Instagram Yogi Hits Back At Body Shamers With ‘No Apologies’ 6 years ago

Instagram Yogi Hits Back At Body Shamers With ‘No Apologies’

This week saw Essena O’Neill take down her own Instagram presence this week, after deleting her social media accounts and revealing a series of poses and endorsements she was paid to promote.

Deleting her Instagram photos, the Insta model then launched a new site and is now being accused of faking the entire exposé.

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Now, one Instagram fitness star and yoji Sjana Earp has revealed to her nearly 1 million followers that she’s started censoring her comments – to remove ‘negativity’ from her page.
Scrolling through Earp’s feed, the travelling yogi takes time to share dramatic poses – with followers noting her form and figure on a series of beaches worldwide.

The yogi has explained that she now refuses to let anybody shame her about her “skinny” body, and has decided to block out comments or followers that are set to make negative comments on her appearance.

Explaining her actions in an Instagram post, she writes:

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“I am so much more than a body - I know that. I am not defined by numbers OR by other peoples opinions of me. And the body I have, as imperfect or "skinny" or "gross" as people may think it is, is MY imperfect body. And I am happy with it despite their irrelevant opinions. My imperfect body helps me to move, travel, explore, play, and even hug people. To me, that makes it beautiful.

My body is natural and unmanipulated - that to me means that nothing about it can be "wrong". We don't look at a landscape and criticise the shape of a valley or the size of a mountain do we? So why are we so quick to judge other natural things like the human figure?”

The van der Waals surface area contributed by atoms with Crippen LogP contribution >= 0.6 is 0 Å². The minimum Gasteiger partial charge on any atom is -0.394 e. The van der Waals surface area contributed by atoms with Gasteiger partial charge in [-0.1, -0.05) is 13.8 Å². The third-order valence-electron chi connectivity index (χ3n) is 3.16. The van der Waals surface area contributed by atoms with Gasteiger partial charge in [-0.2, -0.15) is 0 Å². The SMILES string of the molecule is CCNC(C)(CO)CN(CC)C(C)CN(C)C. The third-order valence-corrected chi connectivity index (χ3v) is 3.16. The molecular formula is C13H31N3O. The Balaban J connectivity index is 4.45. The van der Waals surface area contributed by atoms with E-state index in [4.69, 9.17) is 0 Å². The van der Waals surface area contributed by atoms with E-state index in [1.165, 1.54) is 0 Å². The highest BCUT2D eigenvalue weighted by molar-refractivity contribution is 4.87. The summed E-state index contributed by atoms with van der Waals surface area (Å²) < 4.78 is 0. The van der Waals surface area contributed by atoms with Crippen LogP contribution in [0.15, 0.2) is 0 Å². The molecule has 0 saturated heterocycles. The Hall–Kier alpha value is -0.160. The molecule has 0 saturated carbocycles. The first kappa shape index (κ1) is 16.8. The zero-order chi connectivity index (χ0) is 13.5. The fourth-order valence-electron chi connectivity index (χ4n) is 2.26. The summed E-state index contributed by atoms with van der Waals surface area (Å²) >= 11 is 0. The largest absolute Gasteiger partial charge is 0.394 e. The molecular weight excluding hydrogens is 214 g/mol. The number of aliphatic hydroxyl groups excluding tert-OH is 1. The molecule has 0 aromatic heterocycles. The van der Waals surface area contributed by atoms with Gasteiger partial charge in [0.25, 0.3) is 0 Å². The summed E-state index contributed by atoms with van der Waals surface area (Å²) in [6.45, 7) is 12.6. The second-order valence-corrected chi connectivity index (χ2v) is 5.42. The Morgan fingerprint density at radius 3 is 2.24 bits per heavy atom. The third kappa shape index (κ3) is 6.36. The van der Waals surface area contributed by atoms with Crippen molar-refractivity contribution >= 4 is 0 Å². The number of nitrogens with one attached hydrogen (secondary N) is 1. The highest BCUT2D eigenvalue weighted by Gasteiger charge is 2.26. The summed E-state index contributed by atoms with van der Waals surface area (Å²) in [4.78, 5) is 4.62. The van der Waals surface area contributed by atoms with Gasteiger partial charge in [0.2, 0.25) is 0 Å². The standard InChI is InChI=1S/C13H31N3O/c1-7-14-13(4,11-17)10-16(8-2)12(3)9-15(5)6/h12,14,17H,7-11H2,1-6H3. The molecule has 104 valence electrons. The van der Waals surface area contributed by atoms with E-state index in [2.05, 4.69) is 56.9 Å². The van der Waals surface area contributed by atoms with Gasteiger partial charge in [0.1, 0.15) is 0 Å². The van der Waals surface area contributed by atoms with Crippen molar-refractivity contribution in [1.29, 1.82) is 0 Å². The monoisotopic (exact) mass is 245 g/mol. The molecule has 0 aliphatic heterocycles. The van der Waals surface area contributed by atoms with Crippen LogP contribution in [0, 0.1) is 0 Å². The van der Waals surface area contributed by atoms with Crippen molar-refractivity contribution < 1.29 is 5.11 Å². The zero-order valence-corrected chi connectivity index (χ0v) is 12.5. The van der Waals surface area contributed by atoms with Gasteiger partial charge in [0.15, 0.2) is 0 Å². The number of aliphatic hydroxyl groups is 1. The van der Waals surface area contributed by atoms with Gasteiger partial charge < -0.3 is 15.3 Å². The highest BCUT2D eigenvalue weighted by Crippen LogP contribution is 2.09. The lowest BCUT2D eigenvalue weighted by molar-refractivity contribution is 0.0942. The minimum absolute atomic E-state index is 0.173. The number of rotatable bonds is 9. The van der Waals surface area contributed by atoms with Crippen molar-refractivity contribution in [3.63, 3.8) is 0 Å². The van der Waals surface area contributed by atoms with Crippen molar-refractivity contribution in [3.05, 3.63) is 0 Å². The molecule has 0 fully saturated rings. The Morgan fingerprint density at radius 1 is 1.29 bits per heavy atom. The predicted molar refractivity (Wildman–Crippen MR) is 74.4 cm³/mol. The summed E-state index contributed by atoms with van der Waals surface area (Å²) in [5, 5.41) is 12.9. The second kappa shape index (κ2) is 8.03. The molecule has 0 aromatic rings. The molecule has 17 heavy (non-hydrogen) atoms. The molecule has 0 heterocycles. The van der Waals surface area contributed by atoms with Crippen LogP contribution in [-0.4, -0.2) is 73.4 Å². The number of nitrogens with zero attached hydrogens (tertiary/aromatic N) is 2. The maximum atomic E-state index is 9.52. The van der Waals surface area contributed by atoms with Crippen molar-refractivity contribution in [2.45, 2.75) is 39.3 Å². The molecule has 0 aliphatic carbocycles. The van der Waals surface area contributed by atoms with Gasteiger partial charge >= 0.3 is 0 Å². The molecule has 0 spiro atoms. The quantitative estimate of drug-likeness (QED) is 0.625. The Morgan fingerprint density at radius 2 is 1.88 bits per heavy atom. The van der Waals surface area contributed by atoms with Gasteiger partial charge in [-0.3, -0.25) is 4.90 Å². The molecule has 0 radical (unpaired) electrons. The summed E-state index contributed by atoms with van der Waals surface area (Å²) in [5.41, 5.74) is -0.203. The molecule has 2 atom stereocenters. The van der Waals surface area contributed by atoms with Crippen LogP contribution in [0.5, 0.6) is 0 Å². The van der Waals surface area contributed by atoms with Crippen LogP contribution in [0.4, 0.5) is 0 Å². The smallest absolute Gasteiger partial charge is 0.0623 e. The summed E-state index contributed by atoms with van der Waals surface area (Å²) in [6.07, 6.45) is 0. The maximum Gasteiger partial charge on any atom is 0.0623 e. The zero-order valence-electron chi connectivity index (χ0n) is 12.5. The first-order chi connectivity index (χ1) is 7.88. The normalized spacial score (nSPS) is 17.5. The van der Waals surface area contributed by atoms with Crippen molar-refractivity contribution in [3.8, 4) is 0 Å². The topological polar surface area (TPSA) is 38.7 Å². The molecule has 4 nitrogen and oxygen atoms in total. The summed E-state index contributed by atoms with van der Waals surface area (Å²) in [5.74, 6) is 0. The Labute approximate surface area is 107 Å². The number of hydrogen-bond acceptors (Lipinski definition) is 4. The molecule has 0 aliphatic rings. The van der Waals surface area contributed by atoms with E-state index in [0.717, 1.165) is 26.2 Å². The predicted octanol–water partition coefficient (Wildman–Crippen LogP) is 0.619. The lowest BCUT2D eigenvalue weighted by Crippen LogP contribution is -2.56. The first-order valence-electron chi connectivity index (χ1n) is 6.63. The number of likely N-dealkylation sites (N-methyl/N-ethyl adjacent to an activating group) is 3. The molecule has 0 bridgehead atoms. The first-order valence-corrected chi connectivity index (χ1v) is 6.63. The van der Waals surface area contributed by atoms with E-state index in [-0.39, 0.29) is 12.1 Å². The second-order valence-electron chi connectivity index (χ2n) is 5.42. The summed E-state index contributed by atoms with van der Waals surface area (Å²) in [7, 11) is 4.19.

She continues: “It is probably sad, but I have become so used to peoples comments on my external appearance that they no longer bother me. I simply block any user and delete their comments if they are critical of me OR anyone else OR if they swear because I want this space (my profile) to be a place of love, empowerment and positivity… Not judgment and criticism.”

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Earp adds that she’s not going to apologise for posting an image of herself:

“I'm not going to shame my own body because other people don't believe it is attractive or "normal". I have never and will never suggest that other people should aspire to have my body. In fact, it's the opposite. Me posting an inage which has my body in it is about celebrating the human form DESPITE the way it does or doesn't meet social expectations and standards.” 

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Which is a pretty powerful message from a 20-year old – to recognise that your value should come from your resilience, character and personality:
“…their resilience, their strength, their determination, their values, the way they see the world." To me, that is beautiful. Not being a certain weight, size or body shape.”